Stark Warning From CISA

CISA Warns of Enhanced Risk of Ransomware and Cyber Espionage to Business

The U.S. Cybersecurity and Infrastructure Security Agency (CISA) recently released an alert warning to businesses that they were squarely within cybercriminals’ sights. The alert stated that “The UK, Australian, Canadian, New Zealand, and U.S. cybersecurity authorities expect malicious cyber actors—including state-sponsored advanced persistent threat (APT) groups—to step up their targeting of businesses and service providers in their efforts to exploit provider-customer network trust relationships. For example, threat actors successfully compromising an MSP could enable follow-on activity—such as ransomware and cyber espionage—against the MSP as well as across the MSP’s customer base.”

The UK, Australian, Canadian, New Zealand, and U.S. cybersecurity authorities expect malicious cyber actors including state-sponsored advanced persistent threat (APT) groups to step up their targeting of businesses

The alert goes on to note that authorities from those same nations had previously issued general guidance for MSPs and their customers. However, this particular advisory was intended to provide specific guidance to encourage “transparent, well-informed discussions” between MSPs and their customers that centre on securing sensitive information and data.

Officials are hoping that those discussions result in revisiting security plans to ensure that they’re ready for today’s threats, including a re-evaluation-evaluation of security processes and contractual commitments to accommodate customer risk tolerance. The aim is to bolster a shared commitment to security between MSPs and their clients that will reduce supply chain risk for both MSPs and their customers.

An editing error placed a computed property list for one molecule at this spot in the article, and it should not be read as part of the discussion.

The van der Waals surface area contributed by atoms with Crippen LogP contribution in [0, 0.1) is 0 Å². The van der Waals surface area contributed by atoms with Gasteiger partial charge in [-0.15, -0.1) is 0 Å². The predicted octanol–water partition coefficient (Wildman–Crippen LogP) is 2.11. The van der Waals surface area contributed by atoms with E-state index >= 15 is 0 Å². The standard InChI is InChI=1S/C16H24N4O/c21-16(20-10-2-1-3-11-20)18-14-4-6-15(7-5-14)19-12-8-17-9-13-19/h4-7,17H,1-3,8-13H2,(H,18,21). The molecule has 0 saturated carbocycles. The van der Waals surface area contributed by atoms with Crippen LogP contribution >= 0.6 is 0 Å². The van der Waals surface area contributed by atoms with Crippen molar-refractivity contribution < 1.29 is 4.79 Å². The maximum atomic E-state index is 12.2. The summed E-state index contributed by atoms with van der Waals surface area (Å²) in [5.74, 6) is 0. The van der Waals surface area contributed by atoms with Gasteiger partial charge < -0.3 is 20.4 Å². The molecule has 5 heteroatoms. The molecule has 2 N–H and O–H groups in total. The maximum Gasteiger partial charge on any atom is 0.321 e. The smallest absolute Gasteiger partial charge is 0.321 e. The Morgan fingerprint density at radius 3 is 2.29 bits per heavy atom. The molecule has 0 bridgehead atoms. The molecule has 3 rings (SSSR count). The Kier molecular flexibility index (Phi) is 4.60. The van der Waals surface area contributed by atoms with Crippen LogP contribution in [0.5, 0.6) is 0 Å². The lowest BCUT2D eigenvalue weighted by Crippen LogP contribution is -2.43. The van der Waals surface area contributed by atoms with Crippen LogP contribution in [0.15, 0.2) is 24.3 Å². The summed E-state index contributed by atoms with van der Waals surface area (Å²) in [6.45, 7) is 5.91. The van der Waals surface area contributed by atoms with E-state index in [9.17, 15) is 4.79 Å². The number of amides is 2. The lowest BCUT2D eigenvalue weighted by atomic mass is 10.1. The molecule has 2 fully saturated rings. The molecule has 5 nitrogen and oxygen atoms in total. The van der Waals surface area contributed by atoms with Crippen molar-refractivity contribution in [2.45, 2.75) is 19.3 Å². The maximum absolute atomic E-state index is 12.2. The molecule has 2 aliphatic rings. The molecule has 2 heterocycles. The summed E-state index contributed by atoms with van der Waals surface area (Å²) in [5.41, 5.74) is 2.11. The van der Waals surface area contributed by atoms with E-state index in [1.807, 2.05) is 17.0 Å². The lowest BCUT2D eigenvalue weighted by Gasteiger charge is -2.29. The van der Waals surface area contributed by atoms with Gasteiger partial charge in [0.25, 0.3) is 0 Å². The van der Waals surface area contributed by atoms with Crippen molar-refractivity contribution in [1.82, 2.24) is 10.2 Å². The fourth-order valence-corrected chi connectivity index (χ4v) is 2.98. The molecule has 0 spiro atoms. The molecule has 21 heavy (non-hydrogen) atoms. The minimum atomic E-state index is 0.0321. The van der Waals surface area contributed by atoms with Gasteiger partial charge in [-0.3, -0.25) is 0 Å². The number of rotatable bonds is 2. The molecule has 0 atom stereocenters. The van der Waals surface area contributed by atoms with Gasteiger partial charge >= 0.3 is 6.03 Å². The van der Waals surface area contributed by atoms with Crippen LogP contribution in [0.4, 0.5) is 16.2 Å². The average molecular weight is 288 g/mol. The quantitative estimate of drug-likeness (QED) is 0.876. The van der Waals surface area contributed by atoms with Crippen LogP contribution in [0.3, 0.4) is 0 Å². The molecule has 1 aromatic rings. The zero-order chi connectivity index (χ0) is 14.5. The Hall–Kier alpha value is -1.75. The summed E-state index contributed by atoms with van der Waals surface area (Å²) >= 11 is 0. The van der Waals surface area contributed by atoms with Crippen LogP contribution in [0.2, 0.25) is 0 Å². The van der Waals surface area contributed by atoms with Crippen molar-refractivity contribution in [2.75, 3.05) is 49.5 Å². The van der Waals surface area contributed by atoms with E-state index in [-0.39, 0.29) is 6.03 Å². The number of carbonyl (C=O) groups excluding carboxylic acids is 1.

What Do Experts Recommend that Companies Do to Mitigate Their Risk?

Attacks on businesses and service providers offer cybercriminals a wealth of tools, options, and opportunities that they can exploit for further gain. Service providers are attractive targets for cyber criminals, especially ransomware groups as they tend to store and handle valuable information, including customer data and information about operational technology (OT).

Attacks on companies also offer the threat actors with chances to obtain access to their operational and administrative environments, allowing them to potentially penetrate security at another company that has been targeted.

A successful attack at an MSP can even offer cybercriminals the advantage that they need to plant a backdoor in that MSPs client’s environment, enabling the bad guys to return at their leisure. In this alert, CISA offered a variety of recommendations that will help reduce cyber-attack risk for both MSPs and their clients. Here are four major areas for MSPs to consider.

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Preventing Initial Compromise

Cybercriminals n the majority of cases will often exploit vulnerable devices and internet-facing services when launching attacks. Sometimes these are brute force attacks, and other times their sneakier attacks that are perpetrated through phishing.

It is recommended that all companies and their third parties should ensure they are mitigating these attack methods.

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Eliminate Old User Accounts & Obsolete Infrastructure